A 59-year-old piano teacher with a well-controlled seizure disorder had been a patient of Orly Avitzur, medical adviser to Consumer Reports, for 13 years before the doctor stumbled upon the woman’s secret. She discovered it only because she asked the patient when she’d had her last colonoscopy.
The subject was out of Avitzur’s scope as her neurologist, but she was glad she broached it. The patient reluctantly told her that she had a debilitating fear of colon cancer. Her mother had died of the condition in middle age, and she was so afraid it would happen to her that she had avoided seeing her internist for a decade and had put off visiting her gynecologist for even longer. She was an intelligent woman, but she was letting fear get in the way of her health.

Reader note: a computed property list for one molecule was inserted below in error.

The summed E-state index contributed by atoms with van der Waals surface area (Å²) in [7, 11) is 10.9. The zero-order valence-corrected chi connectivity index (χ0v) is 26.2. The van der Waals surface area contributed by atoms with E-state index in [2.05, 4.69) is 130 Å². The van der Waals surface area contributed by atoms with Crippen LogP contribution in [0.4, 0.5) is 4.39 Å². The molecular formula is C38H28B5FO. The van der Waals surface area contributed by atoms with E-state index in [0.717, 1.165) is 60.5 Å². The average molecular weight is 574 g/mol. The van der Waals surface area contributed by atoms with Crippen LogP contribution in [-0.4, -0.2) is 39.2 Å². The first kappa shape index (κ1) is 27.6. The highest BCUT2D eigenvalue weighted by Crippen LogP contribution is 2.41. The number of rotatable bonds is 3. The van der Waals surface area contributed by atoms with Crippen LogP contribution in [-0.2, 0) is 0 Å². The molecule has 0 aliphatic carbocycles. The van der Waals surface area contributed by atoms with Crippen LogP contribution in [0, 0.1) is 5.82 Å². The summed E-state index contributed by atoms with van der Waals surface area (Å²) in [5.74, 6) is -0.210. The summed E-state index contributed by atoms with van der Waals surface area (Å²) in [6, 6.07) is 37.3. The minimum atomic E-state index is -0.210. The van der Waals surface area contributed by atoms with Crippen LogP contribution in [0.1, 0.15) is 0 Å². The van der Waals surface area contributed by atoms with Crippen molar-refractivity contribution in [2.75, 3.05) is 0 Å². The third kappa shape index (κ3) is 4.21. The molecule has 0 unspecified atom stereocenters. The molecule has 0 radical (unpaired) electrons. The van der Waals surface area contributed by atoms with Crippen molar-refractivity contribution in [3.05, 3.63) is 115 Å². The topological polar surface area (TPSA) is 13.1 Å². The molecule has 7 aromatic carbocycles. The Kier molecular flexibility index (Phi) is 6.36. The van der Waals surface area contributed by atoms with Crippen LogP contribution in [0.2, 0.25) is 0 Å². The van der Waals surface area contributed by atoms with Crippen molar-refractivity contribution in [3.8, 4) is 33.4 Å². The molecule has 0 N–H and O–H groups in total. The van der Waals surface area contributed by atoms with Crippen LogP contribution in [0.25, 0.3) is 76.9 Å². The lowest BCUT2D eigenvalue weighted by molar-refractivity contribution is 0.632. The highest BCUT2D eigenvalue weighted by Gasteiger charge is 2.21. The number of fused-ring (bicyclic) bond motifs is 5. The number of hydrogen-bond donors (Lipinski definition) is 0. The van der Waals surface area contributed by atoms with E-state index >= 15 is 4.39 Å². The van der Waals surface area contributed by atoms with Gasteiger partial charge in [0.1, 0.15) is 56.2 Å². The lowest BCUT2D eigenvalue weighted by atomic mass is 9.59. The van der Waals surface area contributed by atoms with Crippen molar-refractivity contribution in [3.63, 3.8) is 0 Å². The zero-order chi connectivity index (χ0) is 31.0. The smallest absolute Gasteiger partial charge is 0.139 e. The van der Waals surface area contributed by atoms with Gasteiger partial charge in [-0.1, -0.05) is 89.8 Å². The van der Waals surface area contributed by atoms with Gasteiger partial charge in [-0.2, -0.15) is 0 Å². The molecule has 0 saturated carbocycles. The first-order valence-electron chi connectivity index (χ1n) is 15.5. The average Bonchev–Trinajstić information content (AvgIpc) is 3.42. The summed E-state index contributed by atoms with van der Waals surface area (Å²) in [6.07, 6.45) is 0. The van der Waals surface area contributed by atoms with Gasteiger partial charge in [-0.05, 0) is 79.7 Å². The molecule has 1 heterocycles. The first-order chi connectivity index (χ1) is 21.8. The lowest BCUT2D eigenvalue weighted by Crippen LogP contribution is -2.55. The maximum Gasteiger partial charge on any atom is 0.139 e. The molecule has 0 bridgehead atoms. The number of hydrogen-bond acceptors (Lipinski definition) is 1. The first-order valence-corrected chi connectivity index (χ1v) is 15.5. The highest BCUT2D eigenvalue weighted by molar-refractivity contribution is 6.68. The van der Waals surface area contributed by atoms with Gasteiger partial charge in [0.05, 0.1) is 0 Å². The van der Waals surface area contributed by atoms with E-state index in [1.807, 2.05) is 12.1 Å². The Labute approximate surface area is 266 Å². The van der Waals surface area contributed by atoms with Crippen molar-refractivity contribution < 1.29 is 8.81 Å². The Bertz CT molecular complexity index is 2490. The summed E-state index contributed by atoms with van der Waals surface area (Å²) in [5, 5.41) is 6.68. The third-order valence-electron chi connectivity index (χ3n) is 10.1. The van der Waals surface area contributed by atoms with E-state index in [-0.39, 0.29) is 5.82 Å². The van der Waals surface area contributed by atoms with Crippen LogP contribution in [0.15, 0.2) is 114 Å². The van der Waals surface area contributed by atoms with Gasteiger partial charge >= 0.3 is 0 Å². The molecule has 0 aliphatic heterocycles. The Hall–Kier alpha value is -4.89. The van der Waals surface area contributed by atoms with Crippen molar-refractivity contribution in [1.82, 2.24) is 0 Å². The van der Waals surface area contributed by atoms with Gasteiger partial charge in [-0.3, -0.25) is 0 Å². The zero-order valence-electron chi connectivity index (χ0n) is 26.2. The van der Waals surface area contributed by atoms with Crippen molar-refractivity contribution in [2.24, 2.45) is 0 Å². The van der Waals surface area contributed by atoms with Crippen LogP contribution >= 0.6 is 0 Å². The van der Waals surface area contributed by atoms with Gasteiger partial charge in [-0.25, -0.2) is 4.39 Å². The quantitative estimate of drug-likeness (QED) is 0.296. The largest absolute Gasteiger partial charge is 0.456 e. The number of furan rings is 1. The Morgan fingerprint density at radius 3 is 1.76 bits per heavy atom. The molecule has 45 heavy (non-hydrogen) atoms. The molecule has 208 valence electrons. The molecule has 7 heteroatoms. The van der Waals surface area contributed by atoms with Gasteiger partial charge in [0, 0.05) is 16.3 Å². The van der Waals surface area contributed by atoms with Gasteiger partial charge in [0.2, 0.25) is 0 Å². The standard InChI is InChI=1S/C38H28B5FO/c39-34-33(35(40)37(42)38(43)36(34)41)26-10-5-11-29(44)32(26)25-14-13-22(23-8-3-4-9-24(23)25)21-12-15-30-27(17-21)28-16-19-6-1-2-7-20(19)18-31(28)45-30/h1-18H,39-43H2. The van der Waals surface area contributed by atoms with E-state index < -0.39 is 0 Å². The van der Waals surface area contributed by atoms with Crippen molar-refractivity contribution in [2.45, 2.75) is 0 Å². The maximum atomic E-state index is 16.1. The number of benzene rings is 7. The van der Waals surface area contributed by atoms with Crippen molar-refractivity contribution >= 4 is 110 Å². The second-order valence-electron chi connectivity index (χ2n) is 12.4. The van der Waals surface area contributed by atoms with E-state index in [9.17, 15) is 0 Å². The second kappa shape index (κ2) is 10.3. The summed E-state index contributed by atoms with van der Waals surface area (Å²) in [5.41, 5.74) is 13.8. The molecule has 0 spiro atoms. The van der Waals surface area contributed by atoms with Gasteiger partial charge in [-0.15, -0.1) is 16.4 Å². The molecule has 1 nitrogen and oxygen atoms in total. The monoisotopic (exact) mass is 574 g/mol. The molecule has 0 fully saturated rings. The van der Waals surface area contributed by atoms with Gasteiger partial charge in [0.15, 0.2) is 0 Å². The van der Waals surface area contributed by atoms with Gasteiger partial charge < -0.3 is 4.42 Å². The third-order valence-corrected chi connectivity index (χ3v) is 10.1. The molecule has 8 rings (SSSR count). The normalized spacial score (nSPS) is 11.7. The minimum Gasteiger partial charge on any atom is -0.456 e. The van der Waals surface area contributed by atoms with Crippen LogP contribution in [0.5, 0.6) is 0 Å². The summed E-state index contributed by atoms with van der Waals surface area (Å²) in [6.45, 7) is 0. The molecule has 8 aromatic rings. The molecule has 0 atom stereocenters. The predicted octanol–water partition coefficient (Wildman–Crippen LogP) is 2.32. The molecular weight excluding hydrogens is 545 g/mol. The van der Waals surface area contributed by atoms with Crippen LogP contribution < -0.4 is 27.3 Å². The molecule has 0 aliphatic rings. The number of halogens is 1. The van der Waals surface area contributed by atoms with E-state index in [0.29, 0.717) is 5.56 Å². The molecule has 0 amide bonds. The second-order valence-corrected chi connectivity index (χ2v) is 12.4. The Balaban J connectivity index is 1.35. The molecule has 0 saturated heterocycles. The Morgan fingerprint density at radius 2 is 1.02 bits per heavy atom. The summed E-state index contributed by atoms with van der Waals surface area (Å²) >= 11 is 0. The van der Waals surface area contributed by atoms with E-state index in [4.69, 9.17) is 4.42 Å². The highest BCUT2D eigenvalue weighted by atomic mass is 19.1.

The woman’s reaction is not unusual. Colon cancer is the second-leading cause of cancer death in the United States, and 90 percent of cases can be detected (and often nipped away) through screening. Yet 38 percent of adults age 50 and older have never had a colonoscopy or sigmoidoscopy, and 79 percent have never had a fecal occult blood test. Fears, anxieties and other psychosocial factors are often barriers to screening, according to a 2012 study in the American Journal of Health Promotion. Fear also has been found to delay diagnosis of other cancers, including lung cancer, and to contribute to delays in seeking emergency care for heart attacks and strokes.